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Problems with night waking: screaming. How do I get it under control?

My son started to sleep through the night with no problems at 3 months. Since day light savings we have been having problems sleeping. He wakes up 45 min- 1.5hr after going to bed and then 2-3x throughout the night. Most of the time he is asleep but screaming.

I noticed last night that he throws his arms in the air which wakes him.???? No idea what that is about.

He has a bottle and cereal at 7:30-8pm and goes to bed between 8:30-9pm. He has the same routine as my daughter. Bath, story time, quiet time and bed.

I am tired. I am lucky to get 4 hours of sleep. What to do?

Teething. He already broke his top teeth through and I don't feel anything else in there. Tlynenol doesn't even seem to help.

Answer Question

Asked by mommytobrooke at 3:43 PM on Dec. 16, 2010 in Babies (0-12 months)

Level 14 (1,672 Credits)
Answers (3)
  • It happens to a lot of children. The biggest thing you have to realize is that your child is not awake even when the eyes are open and words come out. Any interaction you have with the child can make it worse or go on longer. It is heartbreaking to listen and see but your best bet is to just watch and be sure the child is not doing anything to harm himself. It lasted about three weeks with my son then just went away.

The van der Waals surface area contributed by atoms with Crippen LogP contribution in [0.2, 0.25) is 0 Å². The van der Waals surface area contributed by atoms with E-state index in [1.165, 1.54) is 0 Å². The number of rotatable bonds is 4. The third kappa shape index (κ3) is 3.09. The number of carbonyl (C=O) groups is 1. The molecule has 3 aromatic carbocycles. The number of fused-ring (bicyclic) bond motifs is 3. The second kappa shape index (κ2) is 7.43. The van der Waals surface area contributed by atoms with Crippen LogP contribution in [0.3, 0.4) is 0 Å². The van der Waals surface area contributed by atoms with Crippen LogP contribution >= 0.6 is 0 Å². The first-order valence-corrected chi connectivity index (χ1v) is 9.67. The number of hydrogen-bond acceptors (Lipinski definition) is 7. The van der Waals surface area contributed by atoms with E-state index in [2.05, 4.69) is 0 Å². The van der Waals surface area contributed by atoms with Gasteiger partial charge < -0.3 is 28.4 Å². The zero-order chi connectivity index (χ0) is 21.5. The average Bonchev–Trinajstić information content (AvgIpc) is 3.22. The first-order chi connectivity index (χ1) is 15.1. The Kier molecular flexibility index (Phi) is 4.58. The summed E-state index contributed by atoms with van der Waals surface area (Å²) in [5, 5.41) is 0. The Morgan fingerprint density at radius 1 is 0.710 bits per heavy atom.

Answer by at 3:48 PM on Dec. 16, 2010

  • It sounds like night terrors. Is he aware during this? If not, then it's something that he will not remember. They do go thru phases of this.

    A nightmare, they will 'see' you when you are in front of them but a night terror, they will not acknowledge that you are there or that they even see you. Touching them during a night terror will only make the terror worse.

    Answer by Jademom07 at 3:52 PM on Dec. 16, 2010

  • He may be having night terrors (although multiple times in a night is a pretty strange thing)... but it seems a little regular for that.

    Embrace the possibility that he's genuinely hungry and be prepared to feed him. You need not warm a bottle, but it should stay refrigerated until needed --kids don't care if it's body temperature, parents do --and I have no idea why. It's actually better cold, because it doesn't taste so gross that way. And, it's less likely to grow packs of bacteria so quickly as it does at body temperature. Or keep dry, non-perishable but filling foods at his bedside.

    Growing children grow in their sleep --burning nearly as many calories through the night as they do when they're roaring around during the day. You can no more feed him any kind or amount of food before 11pm that will satisfy his night hunger than you can eat something specific or enough on Sunday to avoid needing to eat before Wednesday.

    Answer by LindaClement at 3:52 PM on Dec. 16, 2010

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